I recently found a sizable patch of Triteleia hyacinthina in my neighborhood growing in a small sunny meadow at the side of the road. Due to my intense work schedule I have been unable to sit and observe (or sit at all, for that matter) yet I had a few minutes of free time in the afternoon to take this picture. Unlike the other two species I've encountered here, this species is the most prolific and seemingly the most likely species to attract honeybees in the area. I chanced upon this specimen with a hidden ornate checkered beetle taking shelter in one of the closing flowers for the evening. Trichodes ornatus are typical visitors to many flowers for food and shelter as adults, and kleptoparasites of ground nesting bees as larvae.
|Toxicoscordion micranthum (syn. Zigadenus micranthus) with Trichodes ornatus|
A genus that has fascinated me for years, all parts of Toxicoscordion are toxic to animals, including bees. Nectar and pollen of this genus is harmful to bees, except perhaps those who specialize on Toxicoscordion if there are any (I suspect there are). However, for the past three or four years that I have observed this species I have never seen any bees on the flowers, but I have reliably seen a variety of beetles on them suggesting they may be of importance to the plants.
|Apiary at a state park|
|Rogue River, OR|
This is a choice location just outside of Rogue River, right next to the Rogue River itself. Besides the usual resource rich riparian forage (Salix and Alnus, for example), a number of natives grace this location that may be of interest to honeybees including Amsinckia menziesii and Holodiscus discolor. The sandy riverbank is also a prime location for bees to gather water.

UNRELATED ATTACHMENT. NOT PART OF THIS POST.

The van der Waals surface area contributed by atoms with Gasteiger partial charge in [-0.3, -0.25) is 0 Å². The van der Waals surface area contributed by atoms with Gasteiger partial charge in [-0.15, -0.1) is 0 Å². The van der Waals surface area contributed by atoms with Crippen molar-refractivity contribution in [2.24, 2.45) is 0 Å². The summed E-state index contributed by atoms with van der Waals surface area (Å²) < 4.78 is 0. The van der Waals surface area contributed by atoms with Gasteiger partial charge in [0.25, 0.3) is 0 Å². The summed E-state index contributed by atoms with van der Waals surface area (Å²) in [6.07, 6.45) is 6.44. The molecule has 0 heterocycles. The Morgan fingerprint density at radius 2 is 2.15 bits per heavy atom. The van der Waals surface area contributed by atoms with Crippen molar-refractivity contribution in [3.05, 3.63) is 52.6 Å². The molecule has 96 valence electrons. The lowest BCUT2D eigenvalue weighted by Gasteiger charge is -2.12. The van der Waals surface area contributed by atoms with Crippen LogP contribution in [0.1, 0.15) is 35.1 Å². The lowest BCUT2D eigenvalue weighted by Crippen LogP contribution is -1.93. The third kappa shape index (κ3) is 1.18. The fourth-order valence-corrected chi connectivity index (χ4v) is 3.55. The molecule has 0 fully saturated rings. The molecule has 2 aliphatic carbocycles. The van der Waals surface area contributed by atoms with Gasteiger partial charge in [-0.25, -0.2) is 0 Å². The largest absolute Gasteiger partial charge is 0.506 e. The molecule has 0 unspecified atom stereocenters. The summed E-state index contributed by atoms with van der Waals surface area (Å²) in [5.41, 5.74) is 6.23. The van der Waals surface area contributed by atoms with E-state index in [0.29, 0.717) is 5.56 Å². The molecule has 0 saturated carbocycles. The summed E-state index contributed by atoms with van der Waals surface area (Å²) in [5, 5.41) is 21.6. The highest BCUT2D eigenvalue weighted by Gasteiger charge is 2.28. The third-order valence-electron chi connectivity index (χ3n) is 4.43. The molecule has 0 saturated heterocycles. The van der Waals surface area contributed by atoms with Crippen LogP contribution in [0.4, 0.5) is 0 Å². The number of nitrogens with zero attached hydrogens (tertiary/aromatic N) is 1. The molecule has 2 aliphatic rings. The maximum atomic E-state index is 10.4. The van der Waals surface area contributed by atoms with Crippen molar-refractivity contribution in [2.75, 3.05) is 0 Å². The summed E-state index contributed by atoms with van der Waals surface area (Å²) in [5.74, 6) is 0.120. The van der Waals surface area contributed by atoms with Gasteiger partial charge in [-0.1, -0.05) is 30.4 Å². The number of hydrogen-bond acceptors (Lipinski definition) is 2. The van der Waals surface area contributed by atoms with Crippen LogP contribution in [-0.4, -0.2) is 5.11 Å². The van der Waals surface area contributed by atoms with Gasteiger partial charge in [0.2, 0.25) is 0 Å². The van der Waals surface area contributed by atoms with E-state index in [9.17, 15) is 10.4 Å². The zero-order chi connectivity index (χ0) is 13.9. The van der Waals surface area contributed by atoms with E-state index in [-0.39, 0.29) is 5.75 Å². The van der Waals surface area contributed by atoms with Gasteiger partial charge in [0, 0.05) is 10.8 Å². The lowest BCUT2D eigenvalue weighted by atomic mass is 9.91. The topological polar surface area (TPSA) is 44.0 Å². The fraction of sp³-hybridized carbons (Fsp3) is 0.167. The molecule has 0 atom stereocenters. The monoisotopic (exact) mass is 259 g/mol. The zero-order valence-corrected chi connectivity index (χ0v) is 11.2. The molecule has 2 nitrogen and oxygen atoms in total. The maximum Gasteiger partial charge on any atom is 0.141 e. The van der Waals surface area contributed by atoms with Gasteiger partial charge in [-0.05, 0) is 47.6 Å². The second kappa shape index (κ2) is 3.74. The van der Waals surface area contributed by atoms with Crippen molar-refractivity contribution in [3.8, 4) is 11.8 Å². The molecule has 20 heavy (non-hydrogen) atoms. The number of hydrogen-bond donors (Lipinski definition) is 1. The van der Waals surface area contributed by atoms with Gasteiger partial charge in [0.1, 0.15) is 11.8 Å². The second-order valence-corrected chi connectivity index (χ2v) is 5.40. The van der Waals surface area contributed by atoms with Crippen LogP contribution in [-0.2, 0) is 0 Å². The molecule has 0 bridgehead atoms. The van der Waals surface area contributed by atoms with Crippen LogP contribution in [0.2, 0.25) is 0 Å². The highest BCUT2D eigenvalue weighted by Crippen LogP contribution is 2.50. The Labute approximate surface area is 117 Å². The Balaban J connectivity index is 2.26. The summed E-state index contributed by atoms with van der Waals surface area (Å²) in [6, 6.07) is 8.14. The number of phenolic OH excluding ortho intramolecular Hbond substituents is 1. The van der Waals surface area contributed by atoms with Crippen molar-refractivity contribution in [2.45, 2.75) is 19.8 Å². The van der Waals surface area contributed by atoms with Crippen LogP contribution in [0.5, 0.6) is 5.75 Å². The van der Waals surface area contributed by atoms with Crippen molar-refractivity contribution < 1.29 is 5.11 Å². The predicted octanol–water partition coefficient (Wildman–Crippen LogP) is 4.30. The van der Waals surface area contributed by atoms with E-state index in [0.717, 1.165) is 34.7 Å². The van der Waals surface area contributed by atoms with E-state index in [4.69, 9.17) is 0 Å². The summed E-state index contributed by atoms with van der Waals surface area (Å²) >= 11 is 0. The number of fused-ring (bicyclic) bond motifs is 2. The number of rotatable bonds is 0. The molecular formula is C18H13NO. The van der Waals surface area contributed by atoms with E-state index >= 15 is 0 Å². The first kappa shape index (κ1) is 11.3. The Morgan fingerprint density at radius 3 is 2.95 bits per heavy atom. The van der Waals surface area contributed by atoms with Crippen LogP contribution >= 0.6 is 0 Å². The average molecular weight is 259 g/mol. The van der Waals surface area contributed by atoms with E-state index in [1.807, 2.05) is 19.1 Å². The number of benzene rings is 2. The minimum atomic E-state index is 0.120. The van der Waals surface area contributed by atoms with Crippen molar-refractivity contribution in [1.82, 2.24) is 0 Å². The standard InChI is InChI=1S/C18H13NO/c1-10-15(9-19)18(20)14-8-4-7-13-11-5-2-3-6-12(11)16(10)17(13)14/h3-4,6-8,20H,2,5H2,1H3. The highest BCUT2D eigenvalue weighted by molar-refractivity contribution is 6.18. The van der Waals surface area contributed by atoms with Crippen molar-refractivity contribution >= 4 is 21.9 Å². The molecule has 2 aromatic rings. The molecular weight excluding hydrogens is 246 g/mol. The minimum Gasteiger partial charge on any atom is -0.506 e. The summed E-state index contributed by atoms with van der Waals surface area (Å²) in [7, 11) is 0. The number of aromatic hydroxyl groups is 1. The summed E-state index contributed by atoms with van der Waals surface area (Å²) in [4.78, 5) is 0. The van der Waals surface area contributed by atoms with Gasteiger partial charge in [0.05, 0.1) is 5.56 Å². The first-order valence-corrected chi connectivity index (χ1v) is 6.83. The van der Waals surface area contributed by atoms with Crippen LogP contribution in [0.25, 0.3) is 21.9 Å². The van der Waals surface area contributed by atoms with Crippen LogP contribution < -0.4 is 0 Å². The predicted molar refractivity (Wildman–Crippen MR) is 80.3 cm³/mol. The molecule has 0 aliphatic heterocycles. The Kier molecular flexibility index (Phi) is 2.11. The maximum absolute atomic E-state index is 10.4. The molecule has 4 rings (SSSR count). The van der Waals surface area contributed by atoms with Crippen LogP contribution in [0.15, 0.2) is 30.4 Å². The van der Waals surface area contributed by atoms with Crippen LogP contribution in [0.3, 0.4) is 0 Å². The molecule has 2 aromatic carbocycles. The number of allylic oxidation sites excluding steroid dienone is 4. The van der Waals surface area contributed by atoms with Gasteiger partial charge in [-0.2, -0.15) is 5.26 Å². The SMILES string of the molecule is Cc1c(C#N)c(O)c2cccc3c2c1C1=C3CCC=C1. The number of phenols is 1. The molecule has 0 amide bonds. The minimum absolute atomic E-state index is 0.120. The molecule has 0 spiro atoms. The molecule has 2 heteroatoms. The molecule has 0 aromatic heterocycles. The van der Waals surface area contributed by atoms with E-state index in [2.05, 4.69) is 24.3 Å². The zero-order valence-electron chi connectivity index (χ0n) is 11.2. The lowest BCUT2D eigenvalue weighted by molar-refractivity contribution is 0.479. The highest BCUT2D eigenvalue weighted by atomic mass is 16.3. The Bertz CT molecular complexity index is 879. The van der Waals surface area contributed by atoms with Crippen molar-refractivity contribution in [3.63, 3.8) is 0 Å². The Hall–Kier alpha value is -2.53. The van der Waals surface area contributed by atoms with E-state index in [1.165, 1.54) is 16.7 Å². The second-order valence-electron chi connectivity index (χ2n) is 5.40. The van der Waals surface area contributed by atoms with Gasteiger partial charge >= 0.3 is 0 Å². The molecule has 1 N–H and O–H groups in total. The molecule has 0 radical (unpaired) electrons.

One native that is usually found growing in dry, sunny, rocky banks above the local rivers and streams is Eriogonum compositum. This is a large plant, with a three foot spread and height, with creamy eight inch umbels held above the greenish-white basal foliage.
|Eriogonum compositum with dermestid beetles|
|Rogue River, OR|
|Wyethia angustifolia with the mason bee Hoplitis (Megachilidae)|
On the gravel road leading to this apiary are a number of patches of Wyethia angustifolia, a sunflower relative with large basal leaves which give them the common name mules ears. In years past I have observed solitary sweat bees (Agapostemon sp.) which are metallic green with a striped abdomen, and this year I have seen bumblebees and other native bees visit the flowers. Hoplitis is solitary bee which uses various materials and nesting sites, both above and below ground, and builds walls between each brood cell. Unlike honeybees, most solitary bees don't excrete wax but use specific materials around them to build their nests and brood cells, most of which are linear with a row of cells. They are called solitary bees because each female creates and provisions her own nest.
|Lotus pinnatus with Bombus (a bumblebee worker)|
The plants stand up to 18" tall and are topped with these pinwheel inflorescences.
The flowers open before the stamens emerge, though I do not know the significance of this.
A hollyhock relative that is occasionally visited by bees is the checker mallow. I have not seen honeybees visit these flowers, though I have seen a variety of native bees in them. I have seen the males of some unidentified species sleep in the flowers as they close at night, offering a refuge.
|At the base of Lower Table Rock|
|A honeybee in bindweed, Convolvulus arvensis|
|Convolvulus arvensis in the apiary|
Alas, the flowers can be quite attractive and are of interest to many pollinators, including honeybees right in the apiary.